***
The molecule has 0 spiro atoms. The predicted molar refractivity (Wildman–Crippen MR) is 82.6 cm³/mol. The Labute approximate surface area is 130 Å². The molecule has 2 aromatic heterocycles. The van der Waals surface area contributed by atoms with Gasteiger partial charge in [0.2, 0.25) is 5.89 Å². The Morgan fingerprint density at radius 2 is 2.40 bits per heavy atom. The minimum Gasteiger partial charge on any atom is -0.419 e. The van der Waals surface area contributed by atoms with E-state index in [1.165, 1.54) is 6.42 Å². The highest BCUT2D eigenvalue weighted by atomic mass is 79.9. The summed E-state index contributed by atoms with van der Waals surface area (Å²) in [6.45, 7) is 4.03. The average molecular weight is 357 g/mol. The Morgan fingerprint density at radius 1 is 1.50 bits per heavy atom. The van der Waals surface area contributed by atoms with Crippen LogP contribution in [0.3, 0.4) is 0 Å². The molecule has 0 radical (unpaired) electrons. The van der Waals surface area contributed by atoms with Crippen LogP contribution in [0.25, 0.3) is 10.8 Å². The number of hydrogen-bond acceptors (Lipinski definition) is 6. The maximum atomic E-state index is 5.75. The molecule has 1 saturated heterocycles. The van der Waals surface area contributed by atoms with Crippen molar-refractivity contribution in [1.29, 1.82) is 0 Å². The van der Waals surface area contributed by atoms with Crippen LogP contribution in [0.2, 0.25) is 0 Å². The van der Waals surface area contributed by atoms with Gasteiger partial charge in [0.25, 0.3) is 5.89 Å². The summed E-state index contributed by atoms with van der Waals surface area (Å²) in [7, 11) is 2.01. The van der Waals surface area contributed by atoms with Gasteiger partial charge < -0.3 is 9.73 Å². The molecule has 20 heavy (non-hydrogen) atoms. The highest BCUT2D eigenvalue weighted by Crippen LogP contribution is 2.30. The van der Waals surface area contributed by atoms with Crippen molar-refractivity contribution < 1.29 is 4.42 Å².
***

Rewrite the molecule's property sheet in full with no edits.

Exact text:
The molecule has 0 spiro atoms. The predicted molar refractivity (Wildman–Crippen MR) is 82.6 cm³/mol. The Labute approximate surface area is 130 Å². The molecule has 2 aromatic heterocycles. The van der Waals surface area contributed by atoms with Gasteiger partial charge in [0.2, 0.25) is 5.89 Å². The Morgan fingerprint density at radius 2 is 2.40 bits per heavy atom. The minimum Gasteiger partial charge on any atom is -0.419 e. The van der Waals surface area contributed by atoms with E-state index in [1.165, 1.54) is 6.42 Å². The highest BCUT2D eigenvalue weighted by atomic mass is 79.9. The summed E-state index contributed by atoms with van der Waals surface area (Å²) in [6.45, 7) is 4.03. The average molecular weight is 357 g/mol. The Morgan fingerprint density at radius 1 is 1.50 bits per heavy atom. The van der Waals surface area contributed by atoms with Crippen LogP contribution in [0.3, 0.4) is 0 Å². The molecule has 0 radical (unpaired) electrons. The van der Waals surface area contributed by atoms with Crippen LogP contribution in [0.25, 0.3) is 10.8 Å². The number of hydrogen-bond acceptors (Lipinski definition) is 6. The maximum atomic E-state index is 5.75. The molecule has 1 saturated heterocycles. The van der Waals surface area contributed by atoms with Crippen molar-refractivity contribution in [1.29, 1.82) is 0 Å². The van der Waals surface area contributed by atoms with Crippen LogP contribution in [0.2, 0.25) is 0 Å². The van der Waals surface area contributed by atoms with Gasteiger partial charge in [0.25, 0.3) is 5.89 Å². The summed E-state index contributed by atoms with van der Waals surface area (Å²) in [7, 11) is 2.01. The van der Waals surface area contributed by atoms with Gasteiger partial charge < -0.3 is 9.73 Å². The molecule has 20 heavy (non-hydrogen) atoms. The highest BCUT2D eigenvalue weighted by Crippen LogP contribution is 2.30. The van der Waals surface area contributed by atoms with Crippen molar-refractivity contribution < 1.29 is 4.42 Å².